New York is yellow, London black, Hong Kong red (and green and blue, but let’s not complicate things). What colour will Montreal be? After years of wrangling with the taxi commission, Montreal’s government has finally reached an agreement that will see all of the city’s taxis adopt a uniform livery. The transition could be complete within six years. At this point, however, nobody has yet decided on what that livery will look like.
You might think that the colour of a city’s taxis is something trivial. You’d be wrong. With 4,500 licenced taxis in Montreal — about one for every 400 people, a denser concentration than many cities, including cab-crazy New York — they represent one of the city’s most ubiquitous pieces of design. Since taxis are always passing by, how they look affects how the city as a whole looks, and their livery can become the city’s most easily-identifiable visual symbol.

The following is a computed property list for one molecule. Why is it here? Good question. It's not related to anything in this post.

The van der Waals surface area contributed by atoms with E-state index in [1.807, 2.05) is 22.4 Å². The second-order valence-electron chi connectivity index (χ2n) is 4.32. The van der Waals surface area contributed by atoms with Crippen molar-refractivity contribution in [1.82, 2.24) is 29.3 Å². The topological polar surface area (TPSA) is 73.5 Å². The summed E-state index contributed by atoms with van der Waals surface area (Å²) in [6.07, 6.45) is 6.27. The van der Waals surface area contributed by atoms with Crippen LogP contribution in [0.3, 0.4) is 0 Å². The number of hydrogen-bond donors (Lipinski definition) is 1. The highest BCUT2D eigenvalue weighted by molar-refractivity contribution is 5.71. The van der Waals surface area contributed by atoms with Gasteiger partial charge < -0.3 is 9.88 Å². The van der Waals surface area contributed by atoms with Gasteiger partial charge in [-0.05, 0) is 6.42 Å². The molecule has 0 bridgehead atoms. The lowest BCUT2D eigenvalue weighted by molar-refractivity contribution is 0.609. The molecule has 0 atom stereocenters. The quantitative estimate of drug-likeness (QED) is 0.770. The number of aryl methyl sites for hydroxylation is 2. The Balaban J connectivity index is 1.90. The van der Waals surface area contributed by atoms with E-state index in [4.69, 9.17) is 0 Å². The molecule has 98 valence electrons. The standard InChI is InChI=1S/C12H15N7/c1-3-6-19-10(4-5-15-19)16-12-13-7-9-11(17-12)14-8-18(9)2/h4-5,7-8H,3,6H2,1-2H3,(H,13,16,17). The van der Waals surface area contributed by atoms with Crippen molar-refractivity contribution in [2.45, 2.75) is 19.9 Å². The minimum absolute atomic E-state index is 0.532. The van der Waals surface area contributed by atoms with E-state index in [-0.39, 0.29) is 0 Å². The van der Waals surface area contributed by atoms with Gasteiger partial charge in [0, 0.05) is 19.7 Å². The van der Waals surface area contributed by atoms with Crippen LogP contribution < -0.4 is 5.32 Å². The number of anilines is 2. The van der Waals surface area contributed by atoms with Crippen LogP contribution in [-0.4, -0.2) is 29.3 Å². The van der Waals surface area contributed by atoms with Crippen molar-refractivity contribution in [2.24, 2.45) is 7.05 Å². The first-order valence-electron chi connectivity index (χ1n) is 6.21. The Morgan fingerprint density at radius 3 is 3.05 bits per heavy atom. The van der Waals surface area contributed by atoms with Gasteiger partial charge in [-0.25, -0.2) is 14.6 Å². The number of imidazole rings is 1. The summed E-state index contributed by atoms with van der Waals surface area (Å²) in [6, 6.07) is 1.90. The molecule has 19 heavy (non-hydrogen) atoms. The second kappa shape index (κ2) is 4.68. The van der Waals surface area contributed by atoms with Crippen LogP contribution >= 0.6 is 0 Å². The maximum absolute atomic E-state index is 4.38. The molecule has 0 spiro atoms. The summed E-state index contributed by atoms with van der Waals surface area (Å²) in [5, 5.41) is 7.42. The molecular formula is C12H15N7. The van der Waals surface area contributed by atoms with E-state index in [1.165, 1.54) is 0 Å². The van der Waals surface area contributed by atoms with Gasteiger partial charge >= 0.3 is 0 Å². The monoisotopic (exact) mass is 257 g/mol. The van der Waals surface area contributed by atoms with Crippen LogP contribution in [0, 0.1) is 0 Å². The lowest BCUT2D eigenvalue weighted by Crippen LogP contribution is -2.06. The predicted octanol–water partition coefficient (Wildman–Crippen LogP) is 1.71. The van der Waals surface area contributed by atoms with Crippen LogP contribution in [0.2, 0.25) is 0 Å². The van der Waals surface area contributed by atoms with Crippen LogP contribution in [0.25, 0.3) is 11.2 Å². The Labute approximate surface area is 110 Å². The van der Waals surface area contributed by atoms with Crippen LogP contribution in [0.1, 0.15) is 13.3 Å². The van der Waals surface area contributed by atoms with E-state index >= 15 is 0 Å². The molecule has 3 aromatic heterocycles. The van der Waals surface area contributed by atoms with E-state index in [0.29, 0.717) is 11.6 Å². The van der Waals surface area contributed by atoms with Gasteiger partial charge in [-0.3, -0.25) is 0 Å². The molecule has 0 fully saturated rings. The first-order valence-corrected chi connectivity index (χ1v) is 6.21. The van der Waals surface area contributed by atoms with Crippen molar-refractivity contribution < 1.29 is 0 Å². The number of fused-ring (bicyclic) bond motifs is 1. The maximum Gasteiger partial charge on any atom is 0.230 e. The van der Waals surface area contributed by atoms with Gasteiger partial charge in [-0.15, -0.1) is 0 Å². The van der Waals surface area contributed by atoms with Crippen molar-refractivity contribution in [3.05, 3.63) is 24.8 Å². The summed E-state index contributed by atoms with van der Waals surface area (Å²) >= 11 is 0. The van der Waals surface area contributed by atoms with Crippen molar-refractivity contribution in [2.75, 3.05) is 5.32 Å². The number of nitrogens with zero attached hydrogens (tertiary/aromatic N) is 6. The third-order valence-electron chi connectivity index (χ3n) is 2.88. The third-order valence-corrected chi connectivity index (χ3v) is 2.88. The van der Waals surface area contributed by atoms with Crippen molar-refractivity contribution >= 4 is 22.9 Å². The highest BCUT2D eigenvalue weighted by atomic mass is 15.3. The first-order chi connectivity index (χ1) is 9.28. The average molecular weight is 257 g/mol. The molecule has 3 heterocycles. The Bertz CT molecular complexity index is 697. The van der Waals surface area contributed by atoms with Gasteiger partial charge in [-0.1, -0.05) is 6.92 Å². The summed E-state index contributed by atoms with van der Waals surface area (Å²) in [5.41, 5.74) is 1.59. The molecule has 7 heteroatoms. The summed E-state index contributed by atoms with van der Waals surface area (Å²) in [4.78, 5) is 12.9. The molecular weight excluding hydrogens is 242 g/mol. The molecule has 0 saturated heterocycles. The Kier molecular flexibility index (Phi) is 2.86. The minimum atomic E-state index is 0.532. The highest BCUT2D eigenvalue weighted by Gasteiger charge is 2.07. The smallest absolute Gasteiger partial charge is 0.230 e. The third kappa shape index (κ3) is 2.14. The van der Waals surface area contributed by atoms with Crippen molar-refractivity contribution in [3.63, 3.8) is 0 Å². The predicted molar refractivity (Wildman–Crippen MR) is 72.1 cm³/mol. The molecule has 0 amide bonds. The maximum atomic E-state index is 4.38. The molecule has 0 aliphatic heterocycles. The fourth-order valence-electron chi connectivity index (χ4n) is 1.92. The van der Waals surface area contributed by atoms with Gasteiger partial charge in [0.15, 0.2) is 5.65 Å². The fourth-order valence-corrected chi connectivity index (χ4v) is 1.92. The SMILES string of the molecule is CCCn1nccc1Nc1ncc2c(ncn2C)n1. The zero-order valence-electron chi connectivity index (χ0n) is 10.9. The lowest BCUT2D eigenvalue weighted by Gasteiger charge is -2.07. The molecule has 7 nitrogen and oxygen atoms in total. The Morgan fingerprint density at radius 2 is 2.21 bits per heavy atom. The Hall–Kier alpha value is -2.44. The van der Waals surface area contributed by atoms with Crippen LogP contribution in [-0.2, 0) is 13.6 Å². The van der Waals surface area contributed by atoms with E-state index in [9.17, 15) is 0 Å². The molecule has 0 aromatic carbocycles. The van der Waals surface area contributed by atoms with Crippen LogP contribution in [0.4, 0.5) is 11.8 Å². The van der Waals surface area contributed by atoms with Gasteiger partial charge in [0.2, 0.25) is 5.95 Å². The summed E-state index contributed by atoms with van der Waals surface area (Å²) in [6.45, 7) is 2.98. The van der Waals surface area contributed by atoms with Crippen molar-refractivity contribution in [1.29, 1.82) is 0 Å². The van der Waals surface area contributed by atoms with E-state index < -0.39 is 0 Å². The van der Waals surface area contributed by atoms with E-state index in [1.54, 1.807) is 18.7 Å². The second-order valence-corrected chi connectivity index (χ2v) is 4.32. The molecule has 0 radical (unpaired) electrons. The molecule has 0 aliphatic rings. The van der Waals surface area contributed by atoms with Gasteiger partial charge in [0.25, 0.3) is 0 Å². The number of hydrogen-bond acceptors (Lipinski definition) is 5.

There are a handful of cities whose taxi liveries have become inextricably tied to their civic sense of self. New York and its yellow cabs is the most obvious example, but there’s also Madrid, which has white taxis with a red stripe, and Tokyo, whose green-and-yellow and sky-blue-and-grey-checkers taxis once inspired a line of Nike shoes. Though its taxi liveries vary from company to company, Toronto has a surprising penchant for bright oranges, reds and yellows.
So what about Montreal? My suggestion: hot pink, a colour originally proposed in the cheeky first issue of Urbania magazine, back in 2003. It would suit the city’s flamboyance and eccentricity and be an uplifting contrast to the sullen winters. Bangkok, with its rainbow-hued taxis (fluorescent pink, lime green, candy orange) could serve as inspiration.